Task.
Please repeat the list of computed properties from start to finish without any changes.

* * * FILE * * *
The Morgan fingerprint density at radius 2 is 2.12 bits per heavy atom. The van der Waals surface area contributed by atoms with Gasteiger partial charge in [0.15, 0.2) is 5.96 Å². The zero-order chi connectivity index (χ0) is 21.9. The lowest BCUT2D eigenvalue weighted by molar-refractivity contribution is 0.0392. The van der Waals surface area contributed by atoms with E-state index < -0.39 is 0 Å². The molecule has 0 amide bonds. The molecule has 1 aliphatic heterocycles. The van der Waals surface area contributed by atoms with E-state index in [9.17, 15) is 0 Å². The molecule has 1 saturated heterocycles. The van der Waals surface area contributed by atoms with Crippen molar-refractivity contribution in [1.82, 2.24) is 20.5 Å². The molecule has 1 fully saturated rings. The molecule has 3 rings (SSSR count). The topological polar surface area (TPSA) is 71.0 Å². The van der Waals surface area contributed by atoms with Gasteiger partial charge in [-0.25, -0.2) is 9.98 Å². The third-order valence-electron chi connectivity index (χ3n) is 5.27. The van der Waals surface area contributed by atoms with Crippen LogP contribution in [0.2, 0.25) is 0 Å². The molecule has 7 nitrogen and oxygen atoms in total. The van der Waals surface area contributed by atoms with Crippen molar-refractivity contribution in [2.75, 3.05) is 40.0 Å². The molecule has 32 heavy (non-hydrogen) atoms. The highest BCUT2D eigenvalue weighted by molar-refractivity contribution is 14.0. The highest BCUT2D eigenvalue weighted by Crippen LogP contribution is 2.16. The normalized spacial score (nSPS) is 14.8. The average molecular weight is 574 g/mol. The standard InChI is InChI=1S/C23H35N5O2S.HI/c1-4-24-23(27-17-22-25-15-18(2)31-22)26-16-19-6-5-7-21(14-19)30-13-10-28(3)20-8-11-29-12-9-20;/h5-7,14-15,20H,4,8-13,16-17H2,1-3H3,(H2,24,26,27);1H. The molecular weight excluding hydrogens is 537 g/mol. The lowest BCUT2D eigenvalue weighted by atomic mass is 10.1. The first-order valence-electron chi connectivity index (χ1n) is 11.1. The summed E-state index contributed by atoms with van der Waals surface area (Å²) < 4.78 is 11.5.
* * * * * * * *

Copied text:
The Morgan fingerprint density at radius 2 is 2.12 bits per heavy atom. The van der Waals surface area contributed by atoms with Gasteiger partial charge in [0.15, 0.2) is 5.96 Å². The zero-order chi connectivity index (χ0) is 21.9. The lowest BCUT2D eigenvalue weighted by molar-refractivity contribution is 0.0392. The van der Waals surface area contributed by atoms with E-state index < -0.39 is 0 Å². The molecule has 0 amide bonds. The molecule has 1 aliphatic heterocycles. The van der Waals surface area contributed by atoms with E-state index in [9.17, 15) is 0 Å². The molecule has 1 saturated heterocycles. The van der Waals surface area contributed by atoms with Crippen molar-refractivity contribution in [1.82, 2.24) is 20.5 Å². The molecule has 1 fully saturated rings. The molecule has 3 rings (SSSR count). The topological polar surface area (TPSA) is 71.0 Å². The van der Waals surface area contributed by atoms with Gasteiger partial charge in [-0.25, -0.2) is 9.98 Å². The third-order valence-electron chi connectivity index (χ3n) is 5.27. The van der Waals surface area contributed by atoms with Crippen LogP contribution in [0.2, 0.25) is 0 Å². The molecule has 7 nitrogen and oxygen atoms in total. The van der Waals surface area contributed by atoms with Crippen molar-refractivity contribution in [2.75, 3.05) is 40.0 Å². The molecule has 32 heavy (non-hydrogen) atoms. The highest BCUT2D eigenvalue weighted by molar-refractivity contribution is 14.0. The highest BCUT2D eigenvalue weighted by Crippen LogP contribution is 2.16. The normalized spacial score (nSPS) is 14.8. The average molecular weight is 574 g/mol. The standard InChI is InChI=1S/C23H35N5O2S.HI/c1-4-24-23(27-17-22-25-15-18(2)31-22)26-16-19-6-5-7-21(14-19)30-13-10-28(3)20-8-11-29-12-9-20;/h5-7,14-15,20H,4,8-13,16-17H2,1-3H3,(H2,24,26,27);1H. The molecular weight excluding hydrogens is 537 g/mol. The lowest BCUT2D eigenvalue weighted by atomic mass is 10.1. The first-order valence-electron chi connectivity index (χ1n) is 11.1. The summed E-state index contributed by atoms with van der Waals surface area (Å²) < 4.78 is 11.5.